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The Genius of Connecticut by Randolph Rogers was a winged female figure which adorned the topmost lantern of the State Capitol dome in Hartford. She was crowned with oak leaves, the emblem of strength. With uplifted arms she extended wreaths of Laurel in her right hand and of Everlasting in her left hand. The Genius stood seventeen feet, eight inches tall, exclusive of the wings, and weighed sixty-six hundred pounds. It was created by Rogers in his studio in Rome and cast in bronze at the Royal Foundry in Munich. The original Genius was designed in a delicate balance unequal to the fierce winds which assailed her two hundred and fifty feet above Bushnell Park. On October 6, 1938, following the great hurricane the Genius became unstable and swayed dangerously. Governor Robert A. Hurley ordered it removed by the Works Progress Administration. Four years later in 1942, during World War II, it was melted down for armaments, an ignominious, if patriotic, fate.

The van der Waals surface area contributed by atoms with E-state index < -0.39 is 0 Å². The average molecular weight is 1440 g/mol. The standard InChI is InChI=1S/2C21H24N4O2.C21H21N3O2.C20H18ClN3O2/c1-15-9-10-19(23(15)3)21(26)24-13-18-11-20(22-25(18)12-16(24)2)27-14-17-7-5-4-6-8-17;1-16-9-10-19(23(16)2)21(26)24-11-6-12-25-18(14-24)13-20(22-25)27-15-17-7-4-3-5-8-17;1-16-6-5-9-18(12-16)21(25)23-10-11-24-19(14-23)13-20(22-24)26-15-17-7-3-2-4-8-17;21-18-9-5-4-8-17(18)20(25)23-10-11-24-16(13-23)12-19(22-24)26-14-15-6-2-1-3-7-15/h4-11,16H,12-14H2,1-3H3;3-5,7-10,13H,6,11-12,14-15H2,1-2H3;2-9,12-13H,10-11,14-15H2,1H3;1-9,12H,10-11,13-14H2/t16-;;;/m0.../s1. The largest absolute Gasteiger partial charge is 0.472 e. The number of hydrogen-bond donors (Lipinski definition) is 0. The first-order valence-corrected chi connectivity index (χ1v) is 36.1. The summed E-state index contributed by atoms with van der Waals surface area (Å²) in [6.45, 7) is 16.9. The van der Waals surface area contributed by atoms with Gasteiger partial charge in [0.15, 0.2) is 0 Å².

Fortunately, Rogers, when presenting The Genius of Connecticut to Batterson (the builder of the State Capitol), he gave the original plaster model as a gift. Upon arrival, the plaster model was found to be extensively damaged, so it was repaired before being placed in a niche of the west hall, where it remained for ninety-four years. In 1971 Governor Thomas Meskill discovered it and decided to have it restored in time for the bicentennial. He placed Edward J. Kozlowski in charge of the restorations. Kozlowski commissioned Casimir Michalcezyle, a Glastonbury sculptor, to do the necessary restoration work. On April 26, 1973 the restored plaster model was placed in the Rotunda of the Capitol and a fiberglass replica of The Genius of Connecticut took the place of the original figure at the Capitol’s pinnacle.

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View additional information about the sculpture to the right.


  • Marion Grant. In and About Hartford, The Connecticut Historical Society, 1978. :
  • Pierce and Curry. The Monument: The Connecticut State Capitol, 1979. :
  • Millard F. Rogers, Jr., “Randolf Rogers,” The Connecticut Magazine, Volume V, 1899. :